Pakistan using perceived threat by India as excuse to support terrorists: US
Pakistan is using a perceived threat of encirclement by India as an 'excuse' to continue its support to terrorists, said the US.
Washington: Pakistan is using a perceived threat of encirclement by India as an "excuse" to continue its support to terrorists, a Trump administration official has said, dismissing concerns over Indian development activities in the war-torn country.
"What India is doing in Afghanistan is not a threat to Pakistan. They're not building military bases. They're not deploying troops," National Security Council (NSC) spokesman Michael Anton said on Tuesday.
This is an "excuse" on the part of Pakistan, Politico quoted Anton as saying.
"In the worst case," the Trump administration official said, the Pakistani government has been guilty of "active direct support" for terrorist groups.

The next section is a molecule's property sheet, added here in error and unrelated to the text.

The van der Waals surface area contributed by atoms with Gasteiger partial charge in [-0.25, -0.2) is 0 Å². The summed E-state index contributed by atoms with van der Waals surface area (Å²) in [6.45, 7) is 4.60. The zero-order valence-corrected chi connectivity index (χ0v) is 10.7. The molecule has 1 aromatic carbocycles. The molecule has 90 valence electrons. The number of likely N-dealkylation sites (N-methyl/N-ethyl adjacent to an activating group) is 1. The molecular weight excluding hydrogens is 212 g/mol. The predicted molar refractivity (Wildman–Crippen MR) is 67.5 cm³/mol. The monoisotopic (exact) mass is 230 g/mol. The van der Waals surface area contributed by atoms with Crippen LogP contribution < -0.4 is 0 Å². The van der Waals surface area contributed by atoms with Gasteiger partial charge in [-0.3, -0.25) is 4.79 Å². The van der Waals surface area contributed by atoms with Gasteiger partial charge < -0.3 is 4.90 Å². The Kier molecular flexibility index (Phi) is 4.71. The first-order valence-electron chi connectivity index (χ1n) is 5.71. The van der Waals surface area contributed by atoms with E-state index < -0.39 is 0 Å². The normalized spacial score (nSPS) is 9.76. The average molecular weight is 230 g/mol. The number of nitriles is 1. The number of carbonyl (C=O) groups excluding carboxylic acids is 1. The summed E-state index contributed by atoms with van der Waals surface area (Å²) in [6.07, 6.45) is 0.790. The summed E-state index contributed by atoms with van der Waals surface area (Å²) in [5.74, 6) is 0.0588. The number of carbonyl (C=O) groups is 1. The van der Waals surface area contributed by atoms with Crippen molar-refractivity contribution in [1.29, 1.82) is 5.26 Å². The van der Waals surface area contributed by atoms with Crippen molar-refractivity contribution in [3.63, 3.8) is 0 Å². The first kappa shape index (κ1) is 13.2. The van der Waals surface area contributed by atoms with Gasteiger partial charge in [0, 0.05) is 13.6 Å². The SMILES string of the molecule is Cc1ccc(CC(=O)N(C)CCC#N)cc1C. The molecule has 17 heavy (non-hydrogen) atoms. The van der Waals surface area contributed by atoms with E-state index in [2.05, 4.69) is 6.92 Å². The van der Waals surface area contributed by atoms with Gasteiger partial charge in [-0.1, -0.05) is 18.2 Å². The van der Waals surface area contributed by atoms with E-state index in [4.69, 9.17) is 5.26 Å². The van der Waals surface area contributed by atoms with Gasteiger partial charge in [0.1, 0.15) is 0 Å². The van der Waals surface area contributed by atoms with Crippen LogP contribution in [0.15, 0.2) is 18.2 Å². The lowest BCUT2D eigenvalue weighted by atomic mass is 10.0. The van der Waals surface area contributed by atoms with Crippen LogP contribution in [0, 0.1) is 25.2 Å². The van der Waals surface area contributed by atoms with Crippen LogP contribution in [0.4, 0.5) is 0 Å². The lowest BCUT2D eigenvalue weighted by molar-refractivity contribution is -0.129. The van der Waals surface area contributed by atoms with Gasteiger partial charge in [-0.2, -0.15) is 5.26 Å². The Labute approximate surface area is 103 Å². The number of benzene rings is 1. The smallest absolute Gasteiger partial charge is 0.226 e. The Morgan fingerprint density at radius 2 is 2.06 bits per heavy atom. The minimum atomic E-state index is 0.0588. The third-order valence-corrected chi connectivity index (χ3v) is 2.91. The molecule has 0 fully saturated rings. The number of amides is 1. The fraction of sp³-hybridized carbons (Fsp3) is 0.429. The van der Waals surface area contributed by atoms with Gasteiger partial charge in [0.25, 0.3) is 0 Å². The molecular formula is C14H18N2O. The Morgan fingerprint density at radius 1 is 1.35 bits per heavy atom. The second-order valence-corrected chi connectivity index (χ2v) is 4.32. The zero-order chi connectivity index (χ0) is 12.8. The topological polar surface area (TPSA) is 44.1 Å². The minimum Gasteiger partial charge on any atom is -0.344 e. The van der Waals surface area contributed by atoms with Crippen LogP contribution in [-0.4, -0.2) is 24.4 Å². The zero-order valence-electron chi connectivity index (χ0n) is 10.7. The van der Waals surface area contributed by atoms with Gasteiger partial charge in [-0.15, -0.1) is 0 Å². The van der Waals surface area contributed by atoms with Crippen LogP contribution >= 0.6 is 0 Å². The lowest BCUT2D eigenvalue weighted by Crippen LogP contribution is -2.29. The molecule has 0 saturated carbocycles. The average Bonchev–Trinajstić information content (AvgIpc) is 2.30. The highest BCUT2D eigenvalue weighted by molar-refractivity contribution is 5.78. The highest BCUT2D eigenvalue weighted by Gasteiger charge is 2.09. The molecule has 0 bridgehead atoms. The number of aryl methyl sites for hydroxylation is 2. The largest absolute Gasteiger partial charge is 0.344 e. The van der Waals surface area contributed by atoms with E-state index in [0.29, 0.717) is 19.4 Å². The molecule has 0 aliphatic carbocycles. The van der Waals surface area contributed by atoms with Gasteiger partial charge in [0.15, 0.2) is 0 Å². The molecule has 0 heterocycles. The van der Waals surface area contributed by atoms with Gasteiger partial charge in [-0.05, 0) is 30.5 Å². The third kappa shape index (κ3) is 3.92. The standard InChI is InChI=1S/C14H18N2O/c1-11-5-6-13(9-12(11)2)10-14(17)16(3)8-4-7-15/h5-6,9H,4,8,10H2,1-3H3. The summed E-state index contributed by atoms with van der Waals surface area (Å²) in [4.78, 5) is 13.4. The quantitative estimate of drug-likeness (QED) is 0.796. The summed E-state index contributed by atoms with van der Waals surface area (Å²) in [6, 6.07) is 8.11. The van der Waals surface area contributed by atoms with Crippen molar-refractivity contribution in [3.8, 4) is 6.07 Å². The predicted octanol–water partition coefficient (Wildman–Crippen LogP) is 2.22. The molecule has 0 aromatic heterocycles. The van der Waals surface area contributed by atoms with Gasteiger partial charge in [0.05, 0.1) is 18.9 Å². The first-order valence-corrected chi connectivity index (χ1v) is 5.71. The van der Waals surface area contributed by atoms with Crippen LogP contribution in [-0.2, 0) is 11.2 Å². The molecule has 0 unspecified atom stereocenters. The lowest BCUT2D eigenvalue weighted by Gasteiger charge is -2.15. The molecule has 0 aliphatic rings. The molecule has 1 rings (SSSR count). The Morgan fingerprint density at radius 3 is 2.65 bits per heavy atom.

"(Indians) are not doing the things that would constitute encirclement, for lack of a better term, which is one of the things that the Pakistani's complain about," he said.
His comments came after US President Donald Trump laid out his policy for Afghanistan and the larger South Asian region. Trump sought a greater involvement from India while criticising Pakistan for tolerating terrorist safe havens and for its support to terrorists.
The US president has preferred a regional approach for peace in Afghanistan and said the US "can no longer be silent about Pakistan's safe havens for terrorist organisations, the Taliban, and other groups that pose a threat to the region and beyond."
Pakistan's foreign office reacted to Trump's announcement of the new strategy, saying the threat to peace and security "cannot be isolated from the complex interplay of geopolitics, continued existence of festering disputes and pursuit of hegemonic policies."
"Non-resolution of the Jammu and Kashmir dispute remains the primary obstacle to peace and stability in the region."
The foreign office asked the US to work with Pakistan to eradicate terrorism, instead of relying on the "false narrative of safe havens."
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